Definitions can get even tighter — and with them come smaller estimates of evangelicals. The Barna Group, a research firm that specializes in religious issues, uses what may be the toughest definition of evangelicalism out there. It asks a series of nine questions about beliefs (Did Jesus lead a sinless life? Does salvation come from "grace, not works"?). Only 6 percent of Americans are "evangelical" by Barna's definition, according to their latest count.

The entanglement between race and religion

Because political polls often focus on white evangelical voters (which is in turn in part because those evangelicals — however one defines them — are such a coveted demographic among GOP voters), white evangelicals end up getting a huge amount of media attention. But that means they can end up being portrayed as the face of evangelicalism, period. Indeed, articles about this polling sometimes end up conflating white evangelicals with all evangelicals.

Anthea Butler, an associate professor of religious studies at the University of Pennsylvania, believes that race ends up getting glossed over in the hubbub over the so-called "evangelical vote," as she said in a February speech.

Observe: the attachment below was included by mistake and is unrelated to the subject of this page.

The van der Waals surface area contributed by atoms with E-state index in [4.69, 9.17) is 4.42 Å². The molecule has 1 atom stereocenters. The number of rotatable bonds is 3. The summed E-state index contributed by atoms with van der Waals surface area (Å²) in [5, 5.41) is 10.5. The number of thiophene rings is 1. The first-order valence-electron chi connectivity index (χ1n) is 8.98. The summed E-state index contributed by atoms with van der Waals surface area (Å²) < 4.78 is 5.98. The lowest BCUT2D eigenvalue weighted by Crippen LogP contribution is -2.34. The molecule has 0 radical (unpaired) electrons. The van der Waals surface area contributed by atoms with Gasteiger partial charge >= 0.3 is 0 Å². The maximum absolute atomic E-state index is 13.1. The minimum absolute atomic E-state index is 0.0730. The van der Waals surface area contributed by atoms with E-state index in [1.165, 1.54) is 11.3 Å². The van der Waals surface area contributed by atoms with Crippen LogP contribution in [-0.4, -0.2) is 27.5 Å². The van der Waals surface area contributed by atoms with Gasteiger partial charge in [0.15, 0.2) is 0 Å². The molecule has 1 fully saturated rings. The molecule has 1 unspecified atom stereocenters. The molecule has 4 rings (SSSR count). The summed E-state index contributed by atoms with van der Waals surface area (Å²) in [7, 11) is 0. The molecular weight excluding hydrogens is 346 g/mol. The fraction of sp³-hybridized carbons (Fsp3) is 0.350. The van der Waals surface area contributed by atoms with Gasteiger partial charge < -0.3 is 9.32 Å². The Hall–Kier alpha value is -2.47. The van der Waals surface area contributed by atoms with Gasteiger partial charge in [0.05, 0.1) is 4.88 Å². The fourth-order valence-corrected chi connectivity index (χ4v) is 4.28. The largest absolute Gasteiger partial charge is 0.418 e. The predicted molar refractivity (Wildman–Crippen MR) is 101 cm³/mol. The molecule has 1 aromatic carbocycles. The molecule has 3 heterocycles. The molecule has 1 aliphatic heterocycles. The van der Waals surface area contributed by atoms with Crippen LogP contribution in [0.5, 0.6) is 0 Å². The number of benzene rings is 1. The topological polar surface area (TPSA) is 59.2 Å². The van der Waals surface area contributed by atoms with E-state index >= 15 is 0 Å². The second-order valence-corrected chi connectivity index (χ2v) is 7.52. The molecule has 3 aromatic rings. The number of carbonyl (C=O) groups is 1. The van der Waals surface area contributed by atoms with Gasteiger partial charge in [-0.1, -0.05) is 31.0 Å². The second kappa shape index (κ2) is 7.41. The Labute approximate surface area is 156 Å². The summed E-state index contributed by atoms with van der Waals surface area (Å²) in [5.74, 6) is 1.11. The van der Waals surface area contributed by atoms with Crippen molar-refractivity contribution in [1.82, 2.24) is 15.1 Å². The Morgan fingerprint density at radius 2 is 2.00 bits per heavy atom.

"The media does this all the time. You never hear them talk about black evangelicals," she said. "Watch the 2016 election. When they begin to talk about evangelicals again, they won't go to Bible-believing black evangelicals. They're going to talk to white people. I know. I've watched them do this, and I have argued with people about this over and over again."

Consider an imaginary pair of evangelicals — one black, one white — who sit next to each other in the pew every Sunday. They could have the same religious beliefs. But as Smith pointed out, they're likely to have vastly different political beliefs: the black churchgoer is more likely to vote Democratic, while the white one will lean GOP.